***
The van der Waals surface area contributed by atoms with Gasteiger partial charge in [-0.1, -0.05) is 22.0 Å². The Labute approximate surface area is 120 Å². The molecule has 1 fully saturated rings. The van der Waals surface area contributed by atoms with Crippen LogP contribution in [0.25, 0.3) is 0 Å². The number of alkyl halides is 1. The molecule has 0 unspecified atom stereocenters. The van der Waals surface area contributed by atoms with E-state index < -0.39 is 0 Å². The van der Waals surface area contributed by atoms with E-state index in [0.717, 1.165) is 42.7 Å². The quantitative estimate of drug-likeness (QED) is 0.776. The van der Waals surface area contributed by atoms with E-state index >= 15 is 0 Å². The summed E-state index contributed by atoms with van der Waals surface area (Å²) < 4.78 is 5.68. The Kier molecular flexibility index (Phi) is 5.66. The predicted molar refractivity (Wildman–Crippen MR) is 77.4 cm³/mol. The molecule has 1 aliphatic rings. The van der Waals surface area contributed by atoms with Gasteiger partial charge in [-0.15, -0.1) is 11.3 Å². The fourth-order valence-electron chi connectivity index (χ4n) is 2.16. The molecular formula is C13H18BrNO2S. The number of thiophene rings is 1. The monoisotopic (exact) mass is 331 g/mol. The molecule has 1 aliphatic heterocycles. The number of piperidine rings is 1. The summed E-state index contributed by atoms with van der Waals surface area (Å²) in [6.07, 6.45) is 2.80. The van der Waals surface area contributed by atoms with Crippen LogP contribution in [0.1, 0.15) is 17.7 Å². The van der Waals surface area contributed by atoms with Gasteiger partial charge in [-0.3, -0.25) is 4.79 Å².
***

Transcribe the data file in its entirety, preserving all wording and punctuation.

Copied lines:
The van der Waals surface area contributed by atoms with Gasteiger partial charge in [-0.1, -0.05) is 22.0 Å². The Labute approximate surface area is 120 Å². The molecule has 1 fully saturated rings. The van der Waals surface area contributed by atoms with Crippen LogP contribution in [0.25, 0.3) is 0 Å². The number of alkyl halides is 1. The molecule has 0 unspecified atom stereocenters. The van der Waals surface area contributed by atoms with E-state index < -0.39 is 0 Å². The van der Waals surface area contributed by atoms with E-state index in [0.717, 1.165) is 42.7 Å². The quantitative estimate of drug-likeness (QED) is 0.776. The van der Waals surface area contributed by atoms with E-state index >= 15 is 0 Å². The summed E-state index contributed by atoms with van der Waals surface area (Å²) < 4.78 is 5.68. The Kier molecular flexibility index (Phi) is 5.66. The predicted molar refractivity (Wildman–Crippen MR) is 77.4 cm³/mol. The molecule has 1 aliphatic rings. The van der Waals surface area contributed by atoms with Gasteiger partial charge in [-0.15, -0.1) is 11.3 Å². The fourth-order valence-electron chi connectivity index (χ4n) is 2.16. The molecular formula is C13H18BrNO2S. The number of thiophene rings is 1. The monoisotopic (exact) mass is 331 g/mol. The molecule has 1 aliphatic heterocycles. The number of piperidine rings is 1. The summed E-state index contributed by atoms with van der Waals surface area (Å²) in [6.07, 6.45) is 2.80. The van der Waals surface area contributed by atoms with Crippen LogP contribution in [0.1, 0.15) is 17.7 Å². The van der Waals surface area contributed by atoms with Gasteiger partial charge in [-0.3, -0.25) is 4.79 Å².